Author Details
Business reporter with 25 years of experience writing for weekly and daily newspapers, as well as trade publications in Puerto Rico. My list of former employers includes Caribbean Business, The San Juan Star, and the Puerto Rico Daily Sun, among others. My areas of expertise include telecommunications, technology, retail, agriculture, tourism, banking and most other areas of the economy.

Comments (3)

  1. Kenneth Davison McClintock

    News stories always report that $XX millions will be used for tourism promotion. I would suggest that journalists first determine how much was invested 25 or 30 years ago, in 1994 or 1989, determine the present value of that and compare whatever amount is now being reported against that present value—the results will probably be revealing, unpleasantly so.

    Also, reports should also include how much is actually invested in the placement of publicity, what people actually see and hear., not the cost of promotional parties or production costs.

  2. I disagree with this assessment. The impact of Discover Puerto Rico’s efforts has been seen across social media, news and major TV shows in the U.S., all promoting Puerto Rico’s unique culture, natural beauty and the welcoming warmth of our people. As a member of the Puerto Rican diaspora in the U.S., I am proud of how the island is being presented to potential travelers. As a marketing and branding professional, I think the strategy is right on, delivering single-minded messages to the most appealing travel prospects and diversifying these according to their vacation needs and wants. Could it be better? There is always room for improvement, as with any business or marketing endeavor. We do, we optimize, we analyze and we refine our strategies over time. But the results of what’s been done to date are evident, both in hotel sales and media exposure. The fact that the current Governor of PR has appointed members to the board of the DMO is a totally different issue, more political in nature. Separemos la gimnasia de la magnesia.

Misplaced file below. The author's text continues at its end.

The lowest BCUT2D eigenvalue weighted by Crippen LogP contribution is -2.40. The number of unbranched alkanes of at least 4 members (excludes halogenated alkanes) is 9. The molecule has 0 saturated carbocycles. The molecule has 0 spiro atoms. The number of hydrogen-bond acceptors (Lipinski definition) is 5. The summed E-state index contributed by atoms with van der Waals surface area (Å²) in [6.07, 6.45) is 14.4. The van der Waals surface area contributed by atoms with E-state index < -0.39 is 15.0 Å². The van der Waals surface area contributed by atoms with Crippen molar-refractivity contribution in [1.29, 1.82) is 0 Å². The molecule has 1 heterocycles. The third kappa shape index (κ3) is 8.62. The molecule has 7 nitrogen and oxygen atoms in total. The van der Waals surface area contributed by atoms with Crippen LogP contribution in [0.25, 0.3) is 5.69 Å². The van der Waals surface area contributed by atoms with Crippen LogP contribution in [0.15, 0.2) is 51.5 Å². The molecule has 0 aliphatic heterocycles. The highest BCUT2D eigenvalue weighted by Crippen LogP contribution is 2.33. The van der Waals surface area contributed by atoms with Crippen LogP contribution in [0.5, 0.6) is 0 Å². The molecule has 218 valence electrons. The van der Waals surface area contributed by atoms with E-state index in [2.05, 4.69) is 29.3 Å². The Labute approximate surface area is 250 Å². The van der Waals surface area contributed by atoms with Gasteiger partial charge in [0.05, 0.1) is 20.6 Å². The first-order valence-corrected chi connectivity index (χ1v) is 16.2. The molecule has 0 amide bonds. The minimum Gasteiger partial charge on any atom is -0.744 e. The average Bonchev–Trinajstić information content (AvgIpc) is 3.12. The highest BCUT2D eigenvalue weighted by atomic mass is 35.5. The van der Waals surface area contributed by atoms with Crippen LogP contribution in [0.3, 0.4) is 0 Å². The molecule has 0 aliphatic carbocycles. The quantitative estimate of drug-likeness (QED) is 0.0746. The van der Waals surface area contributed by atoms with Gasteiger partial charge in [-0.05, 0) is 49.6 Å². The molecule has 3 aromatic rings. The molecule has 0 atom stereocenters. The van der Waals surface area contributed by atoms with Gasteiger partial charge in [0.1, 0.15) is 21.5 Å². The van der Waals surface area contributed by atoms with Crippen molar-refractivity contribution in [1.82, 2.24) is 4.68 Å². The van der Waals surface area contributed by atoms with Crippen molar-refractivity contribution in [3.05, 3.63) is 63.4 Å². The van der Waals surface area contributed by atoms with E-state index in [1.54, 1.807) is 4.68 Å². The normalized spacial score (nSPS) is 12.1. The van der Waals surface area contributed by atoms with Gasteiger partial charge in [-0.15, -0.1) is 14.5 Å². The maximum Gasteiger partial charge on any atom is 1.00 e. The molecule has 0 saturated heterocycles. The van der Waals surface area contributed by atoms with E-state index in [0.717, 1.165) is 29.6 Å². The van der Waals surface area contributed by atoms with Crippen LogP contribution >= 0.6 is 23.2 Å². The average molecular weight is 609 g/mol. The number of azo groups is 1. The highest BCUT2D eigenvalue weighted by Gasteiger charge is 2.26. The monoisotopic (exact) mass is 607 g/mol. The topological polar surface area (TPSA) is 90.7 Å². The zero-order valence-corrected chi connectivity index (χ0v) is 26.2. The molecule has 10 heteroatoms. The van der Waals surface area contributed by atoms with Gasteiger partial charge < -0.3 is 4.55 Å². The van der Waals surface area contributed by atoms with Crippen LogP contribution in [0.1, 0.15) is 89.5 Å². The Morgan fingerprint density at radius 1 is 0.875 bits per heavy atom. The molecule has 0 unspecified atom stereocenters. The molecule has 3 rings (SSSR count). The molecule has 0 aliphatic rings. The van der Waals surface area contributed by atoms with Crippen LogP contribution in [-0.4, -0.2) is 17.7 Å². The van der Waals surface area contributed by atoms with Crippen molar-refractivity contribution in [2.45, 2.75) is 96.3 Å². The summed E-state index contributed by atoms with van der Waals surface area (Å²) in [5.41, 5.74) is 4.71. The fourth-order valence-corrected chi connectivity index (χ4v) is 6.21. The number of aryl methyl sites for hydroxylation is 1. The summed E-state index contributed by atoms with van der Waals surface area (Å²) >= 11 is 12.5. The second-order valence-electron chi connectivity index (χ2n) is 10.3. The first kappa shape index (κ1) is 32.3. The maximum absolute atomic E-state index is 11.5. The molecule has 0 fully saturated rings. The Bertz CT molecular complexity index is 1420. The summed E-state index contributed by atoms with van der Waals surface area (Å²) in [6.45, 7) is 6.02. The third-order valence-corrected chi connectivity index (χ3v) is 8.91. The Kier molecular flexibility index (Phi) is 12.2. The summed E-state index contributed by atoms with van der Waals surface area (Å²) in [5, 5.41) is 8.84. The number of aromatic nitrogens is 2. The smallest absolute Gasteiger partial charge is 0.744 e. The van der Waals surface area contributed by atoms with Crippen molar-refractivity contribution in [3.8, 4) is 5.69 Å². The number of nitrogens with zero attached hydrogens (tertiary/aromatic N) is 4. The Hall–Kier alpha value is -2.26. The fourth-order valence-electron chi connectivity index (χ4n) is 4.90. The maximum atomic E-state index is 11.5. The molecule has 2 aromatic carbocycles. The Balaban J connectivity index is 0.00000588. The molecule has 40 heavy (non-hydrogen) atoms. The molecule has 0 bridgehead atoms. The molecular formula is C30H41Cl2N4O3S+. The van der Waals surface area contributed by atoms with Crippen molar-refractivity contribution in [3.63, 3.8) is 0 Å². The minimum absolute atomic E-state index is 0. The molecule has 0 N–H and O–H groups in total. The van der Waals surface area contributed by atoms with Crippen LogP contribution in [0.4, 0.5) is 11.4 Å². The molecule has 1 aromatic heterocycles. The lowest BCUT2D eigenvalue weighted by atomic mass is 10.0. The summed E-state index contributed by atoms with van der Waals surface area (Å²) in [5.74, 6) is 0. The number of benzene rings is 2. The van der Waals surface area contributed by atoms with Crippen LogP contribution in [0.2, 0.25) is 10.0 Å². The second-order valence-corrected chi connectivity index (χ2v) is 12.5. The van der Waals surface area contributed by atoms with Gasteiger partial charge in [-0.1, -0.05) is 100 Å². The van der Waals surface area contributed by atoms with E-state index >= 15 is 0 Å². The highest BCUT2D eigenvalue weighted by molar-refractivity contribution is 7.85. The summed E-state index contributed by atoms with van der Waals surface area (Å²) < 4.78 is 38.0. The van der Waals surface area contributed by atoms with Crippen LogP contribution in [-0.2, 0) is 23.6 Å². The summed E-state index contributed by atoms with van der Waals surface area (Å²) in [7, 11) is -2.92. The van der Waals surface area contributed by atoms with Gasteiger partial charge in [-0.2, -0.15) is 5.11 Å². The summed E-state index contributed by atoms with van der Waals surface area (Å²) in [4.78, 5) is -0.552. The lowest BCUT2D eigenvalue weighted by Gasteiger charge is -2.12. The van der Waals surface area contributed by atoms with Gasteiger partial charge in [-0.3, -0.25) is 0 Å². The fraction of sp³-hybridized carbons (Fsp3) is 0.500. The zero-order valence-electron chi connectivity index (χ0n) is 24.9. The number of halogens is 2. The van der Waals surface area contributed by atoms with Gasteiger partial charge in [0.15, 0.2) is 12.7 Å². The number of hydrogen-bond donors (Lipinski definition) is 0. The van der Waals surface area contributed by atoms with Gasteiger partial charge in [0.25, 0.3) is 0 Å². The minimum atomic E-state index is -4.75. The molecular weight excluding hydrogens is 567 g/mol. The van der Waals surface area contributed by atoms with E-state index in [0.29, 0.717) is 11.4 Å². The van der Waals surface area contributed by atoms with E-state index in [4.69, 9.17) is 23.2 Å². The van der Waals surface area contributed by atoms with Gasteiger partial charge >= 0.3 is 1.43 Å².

3. Narayan De Jesus

    I seems to me that a concerted effort show be placed into the logistics of getting our visitors around P.R. There’s a whole experience available in every town that our tourist miss out on. Each town center could potentially benefit exponentially from such vision. They could grow a network of places of interest as more and more folks come through.

    Imagine a visitor with the ability to leave a hotel and find a system that links San Juan with all the towns east or west. Imagine the same thing in Ponce.

    Let’s put dollars into something practical on the ground.

    The feeling I get is that all the effort put into these promotions doesn’t consider the visitor in that their options are truly limited to the experiences of Old City, Rainforest, and a few other places.

    When people stay at the hotels and spend their earned cash there it is different than when they enliven a town center and its small businesses.

    So much has been spoken previously of making our visitors stay a whole week, but are we not asking them today to see San Juan for 4 or 5 days then?

    I truly believe the ability to enhance this ability will catapult our industry.